Like a lot of science fiction fans, I read William Gibson's visionary novel Neuromancer not long after it came out in 1984. It painted a dystopian world where people spent most of their time on computers communicating across networks in "cyberspace."

When I read it, I thought it was an engaging fantasy. Now, over 30 years later, the prescience of Gibson's novel is unquestionable. In the intervening years, I've wondered how he and other artists were able to imagine the future when the technologies they wrote about had barely been invented.

MLB Sets New Rules To Speed Up The Game

Feb 20, 2018

The average nine-inning baseball game took 3 hours and 8 minutes to play last season. That's up from 2 hours and 46 minutes in 2005.

Major League Baseball has long had the goal of moving things along, and on Monday, Commissioner Rob Manfred announced new rules aimed at shortening how long it takes to get a game played.

IRS launches online tax calculator for 2018

Feb 19, 2018

The Internal Revenue Service is trying to help tax filers prepare for next year. In the light of the recent tax overhaul, it’s launching its new withholding calculator that will help people check if they are having too much or too little held back from their paychecks for taxes.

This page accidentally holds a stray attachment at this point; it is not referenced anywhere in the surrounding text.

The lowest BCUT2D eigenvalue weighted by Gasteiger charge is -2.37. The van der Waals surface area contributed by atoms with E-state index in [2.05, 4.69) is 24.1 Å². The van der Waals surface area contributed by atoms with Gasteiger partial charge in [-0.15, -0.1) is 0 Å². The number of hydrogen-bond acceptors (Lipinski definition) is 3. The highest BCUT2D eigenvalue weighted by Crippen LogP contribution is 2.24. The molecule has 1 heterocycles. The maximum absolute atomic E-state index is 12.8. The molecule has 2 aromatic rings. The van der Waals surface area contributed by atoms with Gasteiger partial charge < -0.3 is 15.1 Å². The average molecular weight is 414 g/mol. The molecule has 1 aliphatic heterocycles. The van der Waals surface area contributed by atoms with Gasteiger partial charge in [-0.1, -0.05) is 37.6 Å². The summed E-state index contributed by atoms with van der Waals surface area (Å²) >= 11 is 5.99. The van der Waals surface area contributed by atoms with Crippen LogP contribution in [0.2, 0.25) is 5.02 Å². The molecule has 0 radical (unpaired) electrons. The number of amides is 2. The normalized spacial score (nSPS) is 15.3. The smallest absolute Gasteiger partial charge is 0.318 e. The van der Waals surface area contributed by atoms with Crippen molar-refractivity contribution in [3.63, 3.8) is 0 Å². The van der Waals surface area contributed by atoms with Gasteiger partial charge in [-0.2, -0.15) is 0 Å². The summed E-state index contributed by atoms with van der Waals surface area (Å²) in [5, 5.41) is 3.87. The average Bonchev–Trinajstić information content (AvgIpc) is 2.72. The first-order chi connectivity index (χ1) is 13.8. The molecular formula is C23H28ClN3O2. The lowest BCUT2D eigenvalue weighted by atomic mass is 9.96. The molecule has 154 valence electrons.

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Black Panther soundtrack soars

Feb 19, 2018

A typical movie soundtrack captures the essence of what people see on screen. It propels moviegoers to become music consumers eager to feel the moments of a film after its release. But "Black Panther: The Album" is not typical.

Can Facebook regulate itself?

Feb 19, 2018

When Special Counsel Robert Mueller indicted 13 Russian companies and people on Friday for criminal interference in U.S. elections, the indictment singled out Facebook as a particularly powerful way to manipulate U.S. citizens with fake pages, posts and highly targeted ad campaigns. Facebook says it's hiring more people to address security and that it will do things like send postcards to verify that potential ad buyers live in the United States.

02/19/18: Life after a mass shooting

Feb 19, 2018

A couple of weeks ago on this show, we told you about some of the funding and resources available for mass shooting victims to help with their short-term recovery. Today, we consider what life and work is like five, or even ten years after surviving a high-profile shooting. Two survivors of a mass shooting describe long term recovery. Also on today's show, we continue with our project called "Divided Decade," as we hear stories of how people's lives changed since the financial crisis ten years ago.

How Jerry Smith's Entrepreneurship Shaped His Career in Commercial Banking

Feb 19, 2018

Jerry Smith's entrepreneurial streak helped shape a successful 45-year career in commercial banking. He was founding CEO of First Business Bank and its parent company. Jerry is now chairman of First Business Financial Services, a publicly traded company with a $200 million market cap and $1.8 billion in assets.

1. Trust your instincts and don’t quit